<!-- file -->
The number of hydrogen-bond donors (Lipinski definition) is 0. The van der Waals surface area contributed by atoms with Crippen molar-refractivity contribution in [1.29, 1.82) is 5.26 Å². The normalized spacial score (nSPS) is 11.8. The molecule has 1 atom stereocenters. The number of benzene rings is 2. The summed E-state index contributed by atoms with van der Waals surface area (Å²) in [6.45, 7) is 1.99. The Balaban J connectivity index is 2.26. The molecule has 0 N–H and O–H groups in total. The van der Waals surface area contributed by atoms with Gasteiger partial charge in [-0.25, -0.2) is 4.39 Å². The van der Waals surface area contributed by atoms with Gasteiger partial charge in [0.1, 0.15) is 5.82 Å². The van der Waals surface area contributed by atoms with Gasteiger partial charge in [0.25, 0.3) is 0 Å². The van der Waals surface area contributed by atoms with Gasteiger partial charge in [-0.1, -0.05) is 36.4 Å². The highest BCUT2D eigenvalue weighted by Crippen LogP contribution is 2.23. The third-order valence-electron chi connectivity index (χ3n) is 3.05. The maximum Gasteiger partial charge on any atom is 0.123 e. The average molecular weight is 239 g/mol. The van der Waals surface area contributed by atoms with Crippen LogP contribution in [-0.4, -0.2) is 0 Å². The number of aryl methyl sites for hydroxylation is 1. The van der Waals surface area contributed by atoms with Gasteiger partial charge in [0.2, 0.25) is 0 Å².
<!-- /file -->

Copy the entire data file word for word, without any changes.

The number of hydrogen-bond donors (Lipinski definition) is 0. The van der Waals surface area contributed by atoms with Crippen molar-refractivity contribution in [1.29, 1.82) is 5.26 Å². The normalized spacial score (nSPS) is 11.8. The molecule has 1 atom stereocenters. The number of benzene rings is 2. The summed E-state index contributed by atoms with van der Waals surface area (Å²) in [6.45, 7) is 1.99. The Balaban J connectivity index is 2.26. The molecule has 0 N–H and O–H groups in total. The van der Waals surface area contributed by atoms with Gasteiger partial charge in [-0.25, -0.2) is 4.39 Å². The van der Waals surface area contributed by atoms with Gasteiger partial charge in [0.1, 0.15) is 5.82 Å². The van der Waals surface area contributed by atoms with Gasteiger partial charge in [0.25, 0.3) is 0 Å². The van der Waals surface area contributed by atoms with Gasteiger partial charge in [-0.1, -0.05) is 36.4 Å². The highest BCUT2D eigenvalue weighted by Crippen LogP contribution is 2.23. The third-order valence-electron chi connectivity index (χ3n) is 3.05. The maximum Gasteiger partial charge on any atom is 0.123 e. The average molecular weight is 239 g/mol. The van der Waals surface area contributed by atoms with Crippen LogP contribution in [-0.4, -0.2) is 0 Å². The number of aryl methyl sites for hydroxylation is 1. The van der Waals surface area contributed by atoms with Gasteiger partial charge in [0.2, 0.25) is 0 Å².